The Decrease of n-3 Fatty Acid Energy Percentage in an Equicaloric Diet Fed to B6C3Fe Mice for Three Generations Elicits Obesity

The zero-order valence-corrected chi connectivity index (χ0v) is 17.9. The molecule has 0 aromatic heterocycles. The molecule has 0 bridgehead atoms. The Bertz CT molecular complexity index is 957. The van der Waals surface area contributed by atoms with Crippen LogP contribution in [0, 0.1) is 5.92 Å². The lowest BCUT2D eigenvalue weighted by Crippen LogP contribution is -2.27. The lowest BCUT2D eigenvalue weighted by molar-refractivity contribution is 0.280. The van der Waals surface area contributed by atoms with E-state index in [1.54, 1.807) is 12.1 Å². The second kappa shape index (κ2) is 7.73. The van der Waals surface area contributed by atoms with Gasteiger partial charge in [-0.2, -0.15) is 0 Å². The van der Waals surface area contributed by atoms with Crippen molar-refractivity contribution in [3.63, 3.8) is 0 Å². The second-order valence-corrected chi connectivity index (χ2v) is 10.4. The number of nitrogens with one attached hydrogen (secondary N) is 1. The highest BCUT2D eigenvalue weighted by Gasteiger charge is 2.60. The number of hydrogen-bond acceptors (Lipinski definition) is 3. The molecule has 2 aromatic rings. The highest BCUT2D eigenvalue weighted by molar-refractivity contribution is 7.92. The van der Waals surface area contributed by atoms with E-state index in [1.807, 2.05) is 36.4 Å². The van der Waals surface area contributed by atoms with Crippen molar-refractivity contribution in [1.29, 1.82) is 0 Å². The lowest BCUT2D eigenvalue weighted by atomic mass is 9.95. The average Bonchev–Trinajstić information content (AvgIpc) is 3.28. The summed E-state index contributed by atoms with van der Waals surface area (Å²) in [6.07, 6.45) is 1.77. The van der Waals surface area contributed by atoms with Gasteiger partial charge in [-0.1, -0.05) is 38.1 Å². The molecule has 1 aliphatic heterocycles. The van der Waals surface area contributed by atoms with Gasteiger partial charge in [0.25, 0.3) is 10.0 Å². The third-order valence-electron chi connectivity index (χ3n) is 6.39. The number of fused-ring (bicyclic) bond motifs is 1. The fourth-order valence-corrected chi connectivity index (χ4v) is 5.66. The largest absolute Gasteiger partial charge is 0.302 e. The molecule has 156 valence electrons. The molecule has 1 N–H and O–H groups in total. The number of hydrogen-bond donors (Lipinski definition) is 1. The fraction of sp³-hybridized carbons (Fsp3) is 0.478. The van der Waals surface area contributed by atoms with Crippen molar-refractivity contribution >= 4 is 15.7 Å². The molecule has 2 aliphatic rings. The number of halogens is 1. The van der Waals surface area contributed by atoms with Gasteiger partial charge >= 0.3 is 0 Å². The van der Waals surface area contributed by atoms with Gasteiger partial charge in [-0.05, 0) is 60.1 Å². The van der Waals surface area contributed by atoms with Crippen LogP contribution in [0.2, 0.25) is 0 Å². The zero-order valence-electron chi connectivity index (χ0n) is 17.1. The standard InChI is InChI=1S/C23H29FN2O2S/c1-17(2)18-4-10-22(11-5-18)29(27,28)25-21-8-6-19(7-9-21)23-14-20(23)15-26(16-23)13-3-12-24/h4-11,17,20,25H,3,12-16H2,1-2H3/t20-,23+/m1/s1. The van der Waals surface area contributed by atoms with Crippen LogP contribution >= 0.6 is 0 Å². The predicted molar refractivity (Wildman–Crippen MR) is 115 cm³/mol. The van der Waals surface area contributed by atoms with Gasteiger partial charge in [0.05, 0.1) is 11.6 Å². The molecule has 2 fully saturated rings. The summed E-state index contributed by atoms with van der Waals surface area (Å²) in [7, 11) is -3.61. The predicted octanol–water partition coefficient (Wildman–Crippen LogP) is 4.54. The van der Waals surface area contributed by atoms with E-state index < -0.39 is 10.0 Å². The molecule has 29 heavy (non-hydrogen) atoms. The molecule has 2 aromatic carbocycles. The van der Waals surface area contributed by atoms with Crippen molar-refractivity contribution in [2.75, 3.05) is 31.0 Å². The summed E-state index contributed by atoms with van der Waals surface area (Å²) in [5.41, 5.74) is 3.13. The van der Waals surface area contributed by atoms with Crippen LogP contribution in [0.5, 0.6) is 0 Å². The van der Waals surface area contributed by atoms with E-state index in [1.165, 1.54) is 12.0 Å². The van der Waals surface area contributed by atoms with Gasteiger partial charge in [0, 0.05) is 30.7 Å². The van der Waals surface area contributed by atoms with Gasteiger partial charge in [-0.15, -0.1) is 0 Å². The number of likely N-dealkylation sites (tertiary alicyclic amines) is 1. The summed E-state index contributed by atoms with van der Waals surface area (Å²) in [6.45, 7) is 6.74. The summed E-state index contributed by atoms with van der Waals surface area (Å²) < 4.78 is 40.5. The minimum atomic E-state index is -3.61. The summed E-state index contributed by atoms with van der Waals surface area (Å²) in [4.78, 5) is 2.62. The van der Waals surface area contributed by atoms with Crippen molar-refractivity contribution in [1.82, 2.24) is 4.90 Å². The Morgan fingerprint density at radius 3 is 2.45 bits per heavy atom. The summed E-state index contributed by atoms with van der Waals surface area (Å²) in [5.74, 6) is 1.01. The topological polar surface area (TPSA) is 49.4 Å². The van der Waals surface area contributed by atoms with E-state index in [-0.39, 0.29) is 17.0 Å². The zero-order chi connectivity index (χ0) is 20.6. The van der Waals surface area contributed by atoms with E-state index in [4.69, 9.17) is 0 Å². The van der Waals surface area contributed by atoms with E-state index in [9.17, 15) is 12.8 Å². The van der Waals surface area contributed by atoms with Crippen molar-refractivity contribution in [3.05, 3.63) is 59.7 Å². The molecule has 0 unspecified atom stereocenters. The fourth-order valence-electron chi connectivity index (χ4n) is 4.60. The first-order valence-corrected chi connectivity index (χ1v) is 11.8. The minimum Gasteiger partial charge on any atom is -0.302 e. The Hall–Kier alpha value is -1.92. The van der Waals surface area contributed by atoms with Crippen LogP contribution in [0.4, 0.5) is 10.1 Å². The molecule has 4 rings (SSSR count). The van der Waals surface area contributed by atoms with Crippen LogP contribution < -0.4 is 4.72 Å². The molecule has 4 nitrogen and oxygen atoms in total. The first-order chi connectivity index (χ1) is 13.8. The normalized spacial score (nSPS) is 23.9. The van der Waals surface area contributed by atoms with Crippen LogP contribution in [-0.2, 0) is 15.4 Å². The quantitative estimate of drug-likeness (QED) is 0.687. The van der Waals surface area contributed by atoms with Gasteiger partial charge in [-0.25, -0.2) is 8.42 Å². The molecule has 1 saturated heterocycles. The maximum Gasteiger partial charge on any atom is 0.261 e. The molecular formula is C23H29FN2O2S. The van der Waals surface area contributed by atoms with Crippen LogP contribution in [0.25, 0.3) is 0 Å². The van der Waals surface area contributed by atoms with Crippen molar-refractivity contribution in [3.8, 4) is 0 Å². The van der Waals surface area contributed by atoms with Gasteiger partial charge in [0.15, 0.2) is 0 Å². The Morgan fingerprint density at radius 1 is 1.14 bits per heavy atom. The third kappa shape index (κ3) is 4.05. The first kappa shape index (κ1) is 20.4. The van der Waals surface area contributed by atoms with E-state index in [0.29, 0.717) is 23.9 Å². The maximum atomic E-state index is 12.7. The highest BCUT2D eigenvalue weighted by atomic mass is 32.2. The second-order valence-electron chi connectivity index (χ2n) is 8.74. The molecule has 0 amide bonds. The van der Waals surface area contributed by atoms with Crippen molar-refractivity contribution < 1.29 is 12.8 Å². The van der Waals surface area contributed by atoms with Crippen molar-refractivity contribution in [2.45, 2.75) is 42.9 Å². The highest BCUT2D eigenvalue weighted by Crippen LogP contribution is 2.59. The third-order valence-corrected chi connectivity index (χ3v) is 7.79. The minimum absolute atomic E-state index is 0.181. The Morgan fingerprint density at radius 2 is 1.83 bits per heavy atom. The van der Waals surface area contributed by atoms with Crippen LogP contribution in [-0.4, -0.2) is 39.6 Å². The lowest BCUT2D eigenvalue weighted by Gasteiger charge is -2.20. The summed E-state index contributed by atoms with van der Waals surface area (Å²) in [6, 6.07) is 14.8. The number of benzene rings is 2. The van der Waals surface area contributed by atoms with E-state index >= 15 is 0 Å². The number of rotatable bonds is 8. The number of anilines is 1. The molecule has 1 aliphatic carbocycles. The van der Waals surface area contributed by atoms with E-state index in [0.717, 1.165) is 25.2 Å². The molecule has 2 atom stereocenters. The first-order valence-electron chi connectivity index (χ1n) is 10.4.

Obesity is currently a worldwide epidemic and public health burden that increases the risk for developing insulin resistance and several chronic diseases such as diabetes, cardiovascular diseases and non-alcoholic fatty liver disease. The multifactorial causes of obesity include several genetic, dietary and lifestyle variables that together result in an imbalance between energy intake and energy expenditure. Dietary approaches to limit fat intake are commonly prescribed to achieve the hypocaloric conditions necessary for weight loss. But dietary fat restriction is often accompanied by increased carbohydrate intake, which can dramatically increase endogenous fatty acid synthesis depending upon carbohydrate composition. Since both dietary and endogenously synthesized fatty acids contribute to the whole-body fatty acid pool, obesity can therefore result from excessive fat or carbohydrate consumption. Stearoyl-Coenzyme A desaturase-1 (SCD1) is a delta-9 fatty acid desaturase that converts saturated fatty acids into monounsaturated fatty acids (MUFA) and this activity is elevated by dietary carbohydrate. Mice lacking Scd1 are protected from obesity and insulin resistance and are characterized by decreased fatty acid synthesis and increased fatty acid oxidation. In this review, we address the association of high-carbohydrate diets with increased SCD activity and summarize the current literature on the subject of SCD1 and body weight regulation.